Think You’re Ready for Success?
Leaders who transform their neighborhoods, businesses, and communities have an unshakable sense of purpose. They are motivated by a bold and compelling vision that consumes their thoughts and fills them with passion. Such a vision demands sacrifices, unconventional choices, and tradeoffs that won’t always make sense to the leaders’ biggest fans: their friends and family.
A Disappointed Dad
As a young, 26-year-old pastor, Martin Luther King, Jr. (MLK) was chosen to direct the black community’s boycott of the segregated bus system in Montgomery, Alabama. His passionate speeches and determined leadership electrified the boycotters and united them around a shared vision for the future of their city. However, King’s activism also irritated white supremacists, who began to harass him in the hopes of forcing him to abandon the boycott. On one occasion, local police arrested, fingerprinted, and briefly imprisoned King for driving 30 mph in a 25 mph zone. Days later, his residence was bombed while his wife and daughter were inside the home (they were unhurt). Undeterred, King continued to spearhead the boycott and to press for reform of the city’s discriminatory policies.
Typically, Martin Luther King, Sr. strongly supported his son’s activism in the civil rights movement. However, King Sr. understandably worried about his son’s safety. Less than three months into the boycott, while King Jr. was visiting his parents at their home in Atlanta, King Sr. organized an intervention to dissuade his son from returning to Alabama. He rehashed the hostilities MLK had already encountered and pointed to new threats looming on the horizon. He spoke of the sleepless nights he and his wife had spent worrying about their son. He argued that conditions in Montgomery had become too dangerous and that MLK and his family were likely to suffer harm if they went back.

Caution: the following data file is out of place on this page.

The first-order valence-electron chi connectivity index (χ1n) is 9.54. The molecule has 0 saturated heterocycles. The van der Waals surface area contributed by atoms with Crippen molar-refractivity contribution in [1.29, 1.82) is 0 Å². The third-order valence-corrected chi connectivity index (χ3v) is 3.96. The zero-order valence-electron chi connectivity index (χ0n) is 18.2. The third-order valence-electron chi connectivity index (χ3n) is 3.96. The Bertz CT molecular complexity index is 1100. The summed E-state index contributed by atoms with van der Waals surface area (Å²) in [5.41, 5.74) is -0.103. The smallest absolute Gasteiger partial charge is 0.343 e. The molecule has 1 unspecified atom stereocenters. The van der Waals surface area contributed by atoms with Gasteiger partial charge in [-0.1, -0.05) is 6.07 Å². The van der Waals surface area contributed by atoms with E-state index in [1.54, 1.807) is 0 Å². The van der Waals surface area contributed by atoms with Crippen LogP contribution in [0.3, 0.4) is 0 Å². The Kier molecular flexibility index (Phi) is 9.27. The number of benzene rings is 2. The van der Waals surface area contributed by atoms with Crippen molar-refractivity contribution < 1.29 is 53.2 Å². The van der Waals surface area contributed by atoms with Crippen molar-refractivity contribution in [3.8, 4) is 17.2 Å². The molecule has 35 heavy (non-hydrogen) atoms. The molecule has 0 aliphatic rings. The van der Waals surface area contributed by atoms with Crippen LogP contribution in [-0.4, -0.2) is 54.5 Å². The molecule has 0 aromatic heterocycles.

MLK listened respectfully and weighed his father’s words. At the same time, he felt compelled to resume leadership of the boycott in Montgomery. As he later recalled,
I knew if I continued the [boycott] I would be plagued by the pain I was inflicting on [my parents]. But if I eased out now I would be plagued by my own conscience, reminding me I lacked the moral courage to stand by a cause to the end. No one can understand my conflict who has not looked into the eyes of those he loves, knowing that he has no alternative but to take a dangerous stand that leaves them tormented.
After his father had finished speaking, MLK stated the reasons why he wished to go back to Alabama. Many people at the gathering agreed with MLK. They chimed in on his behalf, defending him in front of his dad. By the end of the conversation, to his father’s dismay and disappointment, MLK reaffirmed his intention to return to Montgomery in order to resume leadership of the bus boycott.
Question to consider
Although MLK went against his father’s wishes in this instance, he did not make the decision lightly. In fact, he sought the counsel of many other advisors before electing to go back to Montgomery. The point, then, is not to follow your vision no matter what. Indeed, if everyone is cautioning you to avoid a course of action, then it’s probably because you’re on the verge of making a big mistake.
Rather, the lesson is to cultivate a team of trusted advisors, including persons outside of your immediate family, who can offer objective insights to aid your decision-making. That way, when you do disappoint your loved ones, you can be confident that you’re not simply being selfish and immature.
When have you bypassed short-term comfort or stability in order to pursue a vision of long-term success? Did you encounter opposition from friends or family?
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